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Blue Ecology / Michael Blackstock

ORAL HISTORY EXTENDS THE PERIOD OF RECORD AND UNDERSTANDING: “Michael Blackstock observed that the individuals most receptive to Blue Ecology were the ‘hydrology elders’ when he presented at the International Association of Hydrological Sciences Conference. I am not surprised. hydrology elders understand the limitations and assumptions inherent in how scientific knowledge is applied. They are not dazzled by a slick software interface,” stated Kim Stephens, Partnership for Water Sustainability (February 2022)


“If Thomas Bayes (1702-1761) was alive today, I have no doubt that he would say, oral history extends the period of period and our understanding of what the data mean. One of his most memorable quotable quotes is that, probability is orderly opinion (and) inference from data is nothing other than the revision of such opinion in the light of relevant new information. Four decades ago, UBC Professor Emeritus Denis Russell developed a methodology to show how Bayesian statistics offers a framework for combining different kinds of information and making best use of what is available,” stated Kim Stephens.

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BLUE ECOLOGY IS THE PATHWAY TO REACH WATER RECONCILIATION: “It costs you nothing to change your attitude. A new collaborative knowledge attitude will open up new worlds of possibility. The Blue Ecology vision is collaborative, not competitive,” stated Michael Blackstock, Independent Indigenous Scholar (January 2022)


“Our children’s children will be faced with daunting, complex, and urgent environmental problems. The impending crisis requires us to begin to lay a foundation for our children’s children to have a starting point, and some options to grasp in the urgent moment. We owe them hope,” stated Michael Blackstock. “Now is the time to act on the belief that if we interweave our strengths as traditional knowledge keepers, scientists, poets, artists, and architects in a collaborative manner, we can make a difference.”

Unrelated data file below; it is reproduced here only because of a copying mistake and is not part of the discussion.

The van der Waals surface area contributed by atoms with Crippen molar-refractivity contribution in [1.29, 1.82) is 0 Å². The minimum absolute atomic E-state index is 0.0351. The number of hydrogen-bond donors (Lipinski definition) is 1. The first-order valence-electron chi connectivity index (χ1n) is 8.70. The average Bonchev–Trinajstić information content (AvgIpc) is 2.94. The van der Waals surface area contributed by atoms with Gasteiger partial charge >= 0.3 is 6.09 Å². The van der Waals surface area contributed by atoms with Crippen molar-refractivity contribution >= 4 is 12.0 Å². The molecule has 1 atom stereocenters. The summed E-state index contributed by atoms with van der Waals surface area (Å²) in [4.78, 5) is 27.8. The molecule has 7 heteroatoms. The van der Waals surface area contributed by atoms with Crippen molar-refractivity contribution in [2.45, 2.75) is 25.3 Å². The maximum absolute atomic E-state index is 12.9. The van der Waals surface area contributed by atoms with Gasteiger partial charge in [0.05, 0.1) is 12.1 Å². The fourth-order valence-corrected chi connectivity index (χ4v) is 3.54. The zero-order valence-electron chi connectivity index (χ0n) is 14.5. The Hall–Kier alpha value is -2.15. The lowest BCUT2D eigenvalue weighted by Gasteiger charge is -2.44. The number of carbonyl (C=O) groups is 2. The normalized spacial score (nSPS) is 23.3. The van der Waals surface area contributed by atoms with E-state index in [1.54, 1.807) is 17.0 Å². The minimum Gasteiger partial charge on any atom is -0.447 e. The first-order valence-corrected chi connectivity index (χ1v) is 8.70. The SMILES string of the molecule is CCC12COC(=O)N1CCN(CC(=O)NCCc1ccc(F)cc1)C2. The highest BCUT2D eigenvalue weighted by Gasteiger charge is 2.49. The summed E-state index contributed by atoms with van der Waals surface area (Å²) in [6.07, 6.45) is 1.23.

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LIVING WATER SMART IN BRITISH COLUMBIA: “It is clear in my mind that traditional knowledge and western science are in alignment. They are just different ways of communicating. In fact, I believe there is an analogy between Indigenous oral history, and a statistical approach called Bayesian analysis. This is a way of processing anecdotal information,” stated Neil Goeller, Ministry of Environment & Climate Change Strategy (January 2022)


“It seems obvious that oral history provides context. Oral history interweaved with science would provide more than just the 100 odd years of rigorous data collection we have. It would turn it into thousands of years of knowledge,” stated Neil Goeller. In BC, hydrometric records are fairly limited in time and geographic coverage. From a hydrology perspective, then, interweaving science and a rich oral history would turn a comparatively short period of data collection into thousands of years of knowledge. This might profoundly change how we view extreme changes in the water cycle and the consequences in BC.